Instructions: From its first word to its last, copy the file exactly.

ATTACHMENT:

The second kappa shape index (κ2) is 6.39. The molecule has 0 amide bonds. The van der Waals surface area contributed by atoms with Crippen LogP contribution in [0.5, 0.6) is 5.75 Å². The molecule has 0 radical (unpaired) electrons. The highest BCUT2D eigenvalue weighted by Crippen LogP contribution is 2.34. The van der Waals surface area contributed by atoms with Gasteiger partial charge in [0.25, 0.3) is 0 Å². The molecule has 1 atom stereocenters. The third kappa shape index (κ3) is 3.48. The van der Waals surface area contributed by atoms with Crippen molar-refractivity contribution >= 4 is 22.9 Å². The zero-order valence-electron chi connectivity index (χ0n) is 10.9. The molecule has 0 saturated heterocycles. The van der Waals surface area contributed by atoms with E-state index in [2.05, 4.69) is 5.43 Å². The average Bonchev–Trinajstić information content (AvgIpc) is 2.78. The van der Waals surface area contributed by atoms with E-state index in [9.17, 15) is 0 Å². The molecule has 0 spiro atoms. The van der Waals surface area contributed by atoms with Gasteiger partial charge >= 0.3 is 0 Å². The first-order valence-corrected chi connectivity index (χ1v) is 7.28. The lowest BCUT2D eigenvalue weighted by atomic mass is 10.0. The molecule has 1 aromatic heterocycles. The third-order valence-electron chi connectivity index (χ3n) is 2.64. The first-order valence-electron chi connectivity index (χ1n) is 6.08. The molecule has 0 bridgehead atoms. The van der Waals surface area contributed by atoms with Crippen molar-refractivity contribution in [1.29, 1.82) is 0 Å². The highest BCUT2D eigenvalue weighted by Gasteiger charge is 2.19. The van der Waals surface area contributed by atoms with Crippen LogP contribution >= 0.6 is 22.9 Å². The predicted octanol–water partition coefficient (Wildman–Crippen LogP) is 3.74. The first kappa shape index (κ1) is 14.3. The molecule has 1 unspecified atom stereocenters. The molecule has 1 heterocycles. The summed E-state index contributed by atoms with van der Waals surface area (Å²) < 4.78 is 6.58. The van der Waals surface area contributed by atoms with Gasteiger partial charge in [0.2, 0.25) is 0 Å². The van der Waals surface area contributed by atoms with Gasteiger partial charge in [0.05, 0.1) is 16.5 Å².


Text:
The second kappa shape index (κ2) is 6.39. The molecule has 0 amide bonds. The van der Waals surface area contributed by atoms with Crippen LogP contribution in [0.5, 0.6) is 5.75 Å². The molecule has 0 radical (unpaired) electrons. The highest BCUT2D eigenvalue weighted by Crippen LogP contribution is 2.34. The van der Waals surface area contributed by atoms with Gasteiger partial charge in [0.25, 0.3) is 0 Å². The molecule has 1 atom stereocenters. The third kappa shape index (κ3) is 3.48. The van der Waals surface area contributed by atoms with Crippen molar-refractivity contribution >= 4 is 22.9 Å². The zero-order valence-electron chi connectivity index (χ0n) is 10.9. The molecule has 0 saturated heterocycles. The van der Waals surface area contributed by atoms with E-state index in [2.05, 4.69) is 5.43 Å². The average Bonchev–Trinajstić information content (AvgIpc) is 2.78. The van der Waals surface area contributed by atoms with E-state index in [9.17, 15) is 0 Å². The molecule has 0 spiro atoms. The van der Waals surface area contributed by atoms with Gasteiger partial charge >= 0.3 is 0 Å². The first-order valence-corrected chi connectivity index (χ1v) is 7.28. The lowest BCUT2D eigenvalue weighted by atomic mass is 10.0. The molecule has 1 aromatic heterocycles. The third-order valence-electron chi connectivity index (χ3n) is 2.64. The first-order valence-electron chi connectivity index (χ1n) is 6.08. The molecule has 0 bridgehead atoms. The van der Waals surface area contributed by atoms with Crippen molar-refractivity contribution in [1.29, 1.82) is 0 Å². The highest BCUT2D eigenvalue weighted by Gasteiger charge is 2.19. The van der Waals surface area contributed by atoms with Crippen LogP contribution >= 0.6 is 22.9 Å². The predicted octanol–water partition coefficient (Wildman–Crippen LogP) is 3.74. The first kappa shape index (κ1) is 14.3. The molecule has 1 unspecified atom stereocenters. The molecule has 1 heterocycles. The summed E-state index contributed by atoms with van der Waals surface area (Å²) < 4.78 is 6.58. The van der Waals surface area contributed by atoms with Gasteiger partial charge in [0.2, 0.25) is 0 Å². The van der Waals surface area contributed by atoms with Gasteiger partial charge in [0.05, 0.1) is 16.5 Å².